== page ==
Jo Pavey on min­utes v miles and when to hit the gym

Runner's World (UK) - - In This Issue -

For most run­ners, a com­bi­na­tion of the two is likely to be best. Mea­sur­ing miles on some runs dur­ing a race buildup is use­ful to get a feel for the race dis­tance. This is par­tic­u­larly help­ful if you’re run­ning a half marathon or a marathon. It’s also good to time a set num­ber of miles on some of your quicker runs, and to set dis­tances dur­ing in­ter­val ses­sions. This al­lows you to mon­i­tor your progress and to gauge a re­al­is­tic race-day pace.

Run­ning for a set amount of min­utes also has ad­van­tages. It al­lows you to lis­ten to your body and not get caught up on pace. The pur­pose of a run can vary greatly – a tempo run, a steady or easy re­cov­ery run – and run­ning by min­utes with­out mea­sur­ing the miles al­lows you to run ac­cord­ing to how your body feels, which is a use­ful skill. Your routes may vary in ter­rain too, mak­ing it less rel­e­vant to com­pare miles/pace. Some run­ners may also fall into the trap of be­com­ing ob­sessed with achiev­ing their planned weekly mileage, which could eas­ily lead to in­jury or fa­tigue.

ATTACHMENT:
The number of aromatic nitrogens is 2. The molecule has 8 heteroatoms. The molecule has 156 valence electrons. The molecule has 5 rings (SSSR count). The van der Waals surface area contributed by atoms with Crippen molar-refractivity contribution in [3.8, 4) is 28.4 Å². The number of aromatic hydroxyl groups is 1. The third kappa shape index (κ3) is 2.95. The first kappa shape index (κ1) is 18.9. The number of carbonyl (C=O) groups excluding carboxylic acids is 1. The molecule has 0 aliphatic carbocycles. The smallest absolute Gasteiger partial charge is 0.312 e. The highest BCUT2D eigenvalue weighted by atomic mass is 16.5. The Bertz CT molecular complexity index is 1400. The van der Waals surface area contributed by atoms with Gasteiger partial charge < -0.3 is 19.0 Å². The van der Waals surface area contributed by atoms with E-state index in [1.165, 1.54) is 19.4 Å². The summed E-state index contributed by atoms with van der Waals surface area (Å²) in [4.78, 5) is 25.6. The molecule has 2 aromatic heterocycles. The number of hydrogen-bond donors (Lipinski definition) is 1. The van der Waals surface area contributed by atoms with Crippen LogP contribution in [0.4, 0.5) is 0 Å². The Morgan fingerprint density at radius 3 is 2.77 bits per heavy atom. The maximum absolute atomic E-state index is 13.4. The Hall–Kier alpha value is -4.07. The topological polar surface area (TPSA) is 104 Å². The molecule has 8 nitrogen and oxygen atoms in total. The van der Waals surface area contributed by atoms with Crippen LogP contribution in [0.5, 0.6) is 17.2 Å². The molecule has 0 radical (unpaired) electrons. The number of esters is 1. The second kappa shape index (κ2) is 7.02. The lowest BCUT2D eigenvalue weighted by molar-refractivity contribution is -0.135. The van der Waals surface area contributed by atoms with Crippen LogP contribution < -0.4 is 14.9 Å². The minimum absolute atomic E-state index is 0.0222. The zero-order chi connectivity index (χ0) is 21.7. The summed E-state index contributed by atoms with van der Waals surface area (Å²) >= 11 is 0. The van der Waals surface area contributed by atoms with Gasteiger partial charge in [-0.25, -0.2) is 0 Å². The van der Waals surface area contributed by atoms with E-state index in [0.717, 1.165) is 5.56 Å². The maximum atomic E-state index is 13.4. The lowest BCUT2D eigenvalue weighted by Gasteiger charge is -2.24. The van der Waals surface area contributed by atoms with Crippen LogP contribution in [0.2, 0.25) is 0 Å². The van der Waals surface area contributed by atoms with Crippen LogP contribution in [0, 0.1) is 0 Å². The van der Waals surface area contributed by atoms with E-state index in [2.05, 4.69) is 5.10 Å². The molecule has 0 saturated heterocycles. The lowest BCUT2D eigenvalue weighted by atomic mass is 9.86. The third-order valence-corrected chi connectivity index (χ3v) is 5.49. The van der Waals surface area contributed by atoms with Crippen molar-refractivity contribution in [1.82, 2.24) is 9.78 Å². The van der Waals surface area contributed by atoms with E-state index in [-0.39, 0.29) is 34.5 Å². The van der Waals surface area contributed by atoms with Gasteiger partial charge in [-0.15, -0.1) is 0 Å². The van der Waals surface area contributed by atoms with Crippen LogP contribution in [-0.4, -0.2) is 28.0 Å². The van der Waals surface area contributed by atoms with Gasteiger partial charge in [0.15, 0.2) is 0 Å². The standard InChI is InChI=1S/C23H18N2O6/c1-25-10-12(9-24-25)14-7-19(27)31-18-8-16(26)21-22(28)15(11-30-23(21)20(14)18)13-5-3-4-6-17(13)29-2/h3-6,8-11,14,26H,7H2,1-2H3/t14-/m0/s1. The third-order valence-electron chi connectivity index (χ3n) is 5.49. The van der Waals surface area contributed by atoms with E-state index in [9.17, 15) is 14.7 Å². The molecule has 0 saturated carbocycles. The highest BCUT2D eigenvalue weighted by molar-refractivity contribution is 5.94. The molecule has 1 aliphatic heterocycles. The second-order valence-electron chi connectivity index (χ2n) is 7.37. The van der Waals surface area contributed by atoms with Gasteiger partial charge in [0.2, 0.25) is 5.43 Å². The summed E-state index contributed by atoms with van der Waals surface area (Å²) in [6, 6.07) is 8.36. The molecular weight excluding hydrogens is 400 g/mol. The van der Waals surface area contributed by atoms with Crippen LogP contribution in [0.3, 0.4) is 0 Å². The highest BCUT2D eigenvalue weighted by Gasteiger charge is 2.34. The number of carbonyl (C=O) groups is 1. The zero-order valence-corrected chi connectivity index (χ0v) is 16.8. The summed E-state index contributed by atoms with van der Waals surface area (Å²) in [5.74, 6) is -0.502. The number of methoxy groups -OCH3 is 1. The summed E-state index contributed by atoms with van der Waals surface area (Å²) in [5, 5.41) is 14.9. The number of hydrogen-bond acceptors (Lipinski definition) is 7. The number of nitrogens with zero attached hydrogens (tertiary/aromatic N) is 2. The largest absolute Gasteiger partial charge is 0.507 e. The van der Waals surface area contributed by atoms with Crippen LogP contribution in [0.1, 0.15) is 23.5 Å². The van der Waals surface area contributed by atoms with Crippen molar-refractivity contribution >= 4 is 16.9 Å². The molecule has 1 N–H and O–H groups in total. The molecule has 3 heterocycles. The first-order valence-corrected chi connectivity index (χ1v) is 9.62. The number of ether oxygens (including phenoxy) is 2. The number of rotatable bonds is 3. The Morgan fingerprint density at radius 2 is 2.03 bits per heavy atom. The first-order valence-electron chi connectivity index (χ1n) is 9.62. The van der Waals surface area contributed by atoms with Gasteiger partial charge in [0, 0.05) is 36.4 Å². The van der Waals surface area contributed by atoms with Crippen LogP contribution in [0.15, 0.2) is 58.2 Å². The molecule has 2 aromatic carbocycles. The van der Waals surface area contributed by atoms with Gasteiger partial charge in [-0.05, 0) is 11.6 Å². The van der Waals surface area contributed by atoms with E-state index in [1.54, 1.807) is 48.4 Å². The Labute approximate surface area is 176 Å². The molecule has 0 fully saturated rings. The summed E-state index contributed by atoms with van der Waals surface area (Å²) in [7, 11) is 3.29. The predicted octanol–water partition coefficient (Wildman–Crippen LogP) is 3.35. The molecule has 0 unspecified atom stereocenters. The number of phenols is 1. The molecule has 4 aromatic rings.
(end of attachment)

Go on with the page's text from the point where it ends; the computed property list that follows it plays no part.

Ex­pe­ri­ence is also an im­por­tant fac­tor: If you’re an ex­pe­ri­enced run­ner, you’re more likely to have a bet­ter in-built sense of pace. This makes it eas­ier to ap­prox­i­mate how far you’re run­ning in a cer­tain amount of min­utes. Novice run­ners may feel more in con­trol with the knowl­edge of the miles they have run.

THE BAL­ANCE Some ses­sions are bet­ter judged by miles, oth­ers by time on the road. Feel free to mix it up.

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